Designing MIT: Bosworth's New Tech

Front Cover
Northeastern University Press, 2004 - Architecture - 164 pages
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Chartered in 1861, the Massachusetts Institute of Technology lay in financial crisis with an assortment of laboratories, classrooms, offices, and student facilities scattered across Boston's Back Bay by the turn of the century. But in 1912, backed by some of the country's leading financiers and industrialists, MIT officials purchased an undeveloped tract of land in Cambridge, launching a long and complex review of proposals for a new quadrangle. Based largely on the recommendation of John D. Rockefeller Jr., the commission was awarded to MIT and the Ecole des Beaux-Arts-trained architect William Welles Bosworth, known for his AT&T Building in Manhattan, and Kykuit, the Rockefeller mansion in Tarrytown, New York.

Designing MIT is the first book to detail Bosworth's challenges in the planning and construction of the Institute's unique Cambridge campus. Beginning with an examination of the competing project proposals--from Steven Child, an emerging landscape designer and student of Frederick Law Olmstead; Desire Despradelle, Chairman of the Department of Architecture at MIT and a leading Beaux-Arts stylist; Ralph Adams Cram, noted for his gothic West Point campus; and John Freeman, one of the country's leading civil engineers--Mark M. Jarzombek provides a captivating cross-section of the architectural debates of the time. Though Bosworth's considerable social and political finesse enabled him to land the commission and balance varied competing interests, he found his classically oriented vision challenged by engineer John Freeman, proponent of Frederick W. Taylor's new principle of Scientific Management. However strained, the conflict ultimately resulted in a far more innovative design than either individual approach, employing new European concepts of industrialism, efficiency, and aesthetics in academic structures.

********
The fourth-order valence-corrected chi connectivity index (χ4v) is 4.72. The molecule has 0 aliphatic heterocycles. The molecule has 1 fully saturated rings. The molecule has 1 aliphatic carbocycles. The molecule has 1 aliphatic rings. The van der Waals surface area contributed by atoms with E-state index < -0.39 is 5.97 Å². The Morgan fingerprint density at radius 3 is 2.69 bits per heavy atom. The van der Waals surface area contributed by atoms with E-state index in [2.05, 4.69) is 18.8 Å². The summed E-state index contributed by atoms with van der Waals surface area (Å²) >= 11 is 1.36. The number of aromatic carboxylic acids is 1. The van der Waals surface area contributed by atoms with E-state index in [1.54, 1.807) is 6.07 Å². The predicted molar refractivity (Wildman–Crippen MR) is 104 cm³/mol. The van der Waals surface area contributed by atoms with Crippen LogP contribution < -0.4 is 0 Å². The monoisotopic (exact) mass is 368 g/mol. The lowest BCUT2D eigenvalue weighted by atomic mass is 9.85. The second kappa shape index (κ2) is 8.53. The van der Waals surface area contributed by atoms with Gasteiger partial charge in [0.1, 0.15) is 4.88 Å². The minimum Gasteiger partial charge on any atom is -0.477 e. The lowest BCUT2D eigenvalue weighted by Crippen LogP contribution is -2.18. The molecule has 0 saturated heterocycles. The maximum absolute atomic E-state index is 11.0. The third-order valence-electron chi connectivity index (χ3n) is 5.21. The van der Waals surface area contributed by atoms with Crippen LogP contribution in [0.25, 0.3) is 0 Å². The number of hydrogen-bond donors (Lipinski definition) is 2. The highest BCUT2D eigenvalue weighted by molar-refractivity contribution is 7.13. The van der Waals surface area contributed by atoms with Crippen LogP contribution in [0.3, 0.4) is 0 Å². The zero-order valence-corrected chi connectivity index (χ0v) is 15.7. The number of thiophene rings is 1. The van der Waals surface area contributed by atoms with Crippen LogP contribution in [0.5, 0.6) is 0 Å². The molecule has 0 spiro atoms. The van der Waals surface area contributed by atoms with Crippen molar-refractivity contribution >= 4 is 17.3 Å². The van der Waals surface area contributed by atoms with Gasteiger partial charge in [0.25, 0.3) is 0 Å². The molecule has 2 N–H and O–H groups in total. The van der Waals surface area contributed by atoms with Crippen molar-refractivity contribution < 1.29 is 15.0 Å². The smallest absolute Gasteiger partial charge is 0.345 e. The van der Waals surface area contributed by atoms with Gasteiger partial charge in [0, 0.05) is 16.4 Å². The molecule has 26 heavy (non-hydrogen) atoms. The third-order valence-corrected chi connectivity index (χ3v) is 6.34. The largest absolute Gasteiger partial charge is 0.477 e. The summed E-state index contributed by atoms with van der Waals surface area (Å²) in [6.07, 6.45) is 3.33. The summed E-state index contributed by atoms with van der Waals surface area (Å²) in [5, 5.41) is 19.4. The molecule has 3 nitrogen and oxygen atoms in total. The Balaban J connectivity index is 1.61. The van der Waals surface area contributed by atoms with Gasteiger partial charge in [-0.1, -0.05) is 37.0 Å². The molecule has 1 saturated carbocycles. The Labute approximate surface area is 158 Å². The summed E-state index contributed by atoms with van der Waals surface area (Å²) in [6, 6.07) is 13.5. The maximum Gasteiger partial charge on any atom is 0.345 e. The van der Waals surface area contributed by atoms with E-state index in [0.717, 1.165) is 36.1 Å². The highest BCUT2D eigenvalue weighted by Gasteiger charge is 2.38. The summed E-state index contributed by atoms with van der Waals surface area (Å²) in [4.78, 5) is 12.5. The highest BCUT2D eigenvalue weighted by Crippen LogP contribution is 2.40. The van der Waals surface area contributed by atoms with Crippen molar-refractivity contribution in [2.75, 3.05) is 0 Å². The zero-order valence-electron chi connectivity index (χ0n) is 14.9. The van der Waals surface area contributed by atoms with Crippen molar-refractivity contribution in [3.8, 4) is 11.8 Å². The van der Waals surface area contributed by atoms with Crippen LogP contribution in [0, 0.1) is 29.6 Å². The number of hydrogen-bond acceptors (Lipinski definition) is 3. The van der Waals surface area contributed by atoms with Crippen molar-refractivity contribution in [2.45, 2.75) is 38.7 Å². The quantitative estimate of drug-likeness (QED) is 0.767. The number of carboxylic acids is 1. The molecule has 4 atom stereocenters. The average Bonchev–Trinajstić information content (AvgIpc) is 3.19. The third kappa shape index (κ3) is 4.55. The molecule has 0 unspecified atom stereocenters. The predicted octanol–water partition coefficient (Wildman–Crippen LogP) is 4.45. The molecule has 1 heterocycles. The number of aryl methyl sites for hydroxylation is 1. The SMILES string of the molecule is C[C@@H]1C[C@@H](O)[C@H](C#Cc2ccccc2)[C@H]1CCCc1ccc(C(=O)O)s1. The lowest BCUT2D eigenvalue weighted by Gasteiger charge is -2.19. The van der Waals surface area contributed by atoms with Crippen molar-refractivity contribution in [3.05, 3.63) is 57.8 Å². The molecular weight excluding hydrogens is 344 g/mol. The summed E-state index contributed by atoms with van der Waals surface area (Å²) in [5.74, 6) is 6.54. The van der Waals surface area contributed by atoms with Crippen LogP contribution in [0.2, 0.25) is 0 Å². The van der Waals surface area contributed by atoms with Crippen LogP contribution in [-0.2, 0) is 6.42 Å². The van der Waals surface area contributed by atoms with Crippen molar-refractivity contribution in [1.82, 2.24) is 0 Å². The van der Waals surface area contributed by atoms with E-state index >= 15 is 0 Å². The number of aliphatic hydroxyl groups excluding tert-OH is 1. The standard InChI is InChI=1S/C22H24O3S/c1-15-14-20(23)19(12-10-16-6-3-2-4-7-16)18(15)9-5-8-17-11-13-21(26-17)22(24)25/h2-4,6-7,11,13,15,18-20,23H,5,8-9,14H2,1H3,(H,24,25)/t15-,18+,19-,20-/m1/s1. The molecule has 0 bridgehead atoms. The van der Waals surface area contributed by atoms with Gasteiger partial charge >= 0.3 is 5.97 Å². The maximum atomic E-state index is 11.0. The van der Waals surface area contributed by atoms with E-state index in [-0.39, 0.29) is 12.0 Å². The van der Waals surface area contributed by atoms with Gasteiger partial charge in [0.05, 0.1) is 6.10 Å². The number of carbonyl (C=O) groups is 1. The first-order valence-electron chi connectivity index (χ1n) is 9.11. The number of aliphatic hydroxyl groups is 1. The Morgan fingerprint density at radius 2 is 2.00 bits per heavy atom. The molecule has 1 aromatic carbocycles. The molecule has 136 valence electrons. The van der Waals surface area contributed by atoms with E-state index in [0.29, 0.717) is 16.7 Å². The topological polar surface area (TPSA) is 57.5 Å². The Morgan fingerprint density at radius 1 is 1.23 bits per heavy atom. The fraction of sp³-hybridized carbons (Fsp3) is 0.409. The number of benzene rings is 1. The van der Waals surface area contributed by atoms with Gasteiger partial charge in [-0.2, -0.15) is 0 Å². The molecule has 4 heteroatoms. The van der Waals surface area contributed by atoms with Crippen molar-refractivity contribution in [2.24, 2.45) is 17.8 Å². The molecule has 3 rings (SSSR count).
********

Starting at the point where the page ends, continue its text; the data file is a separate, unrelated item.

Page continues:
Heavily illustrated with images from MIT archives, the story of Bosworth's new "Tech" offers more than just insight into the designing of a campus. Wrought with artistic clashes, bureaucratic tangles, and contemporary politics, Designing MIT sheds light on the academic culture in the early twentieth century, the role of patronage in the world of architecture, and the history of the Beaux-Arts style in the United States.

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About the author (2004)

Mark M. Jarzombek is a professor in the History Theory Criticism Section in the Department of Architecture at MIT.

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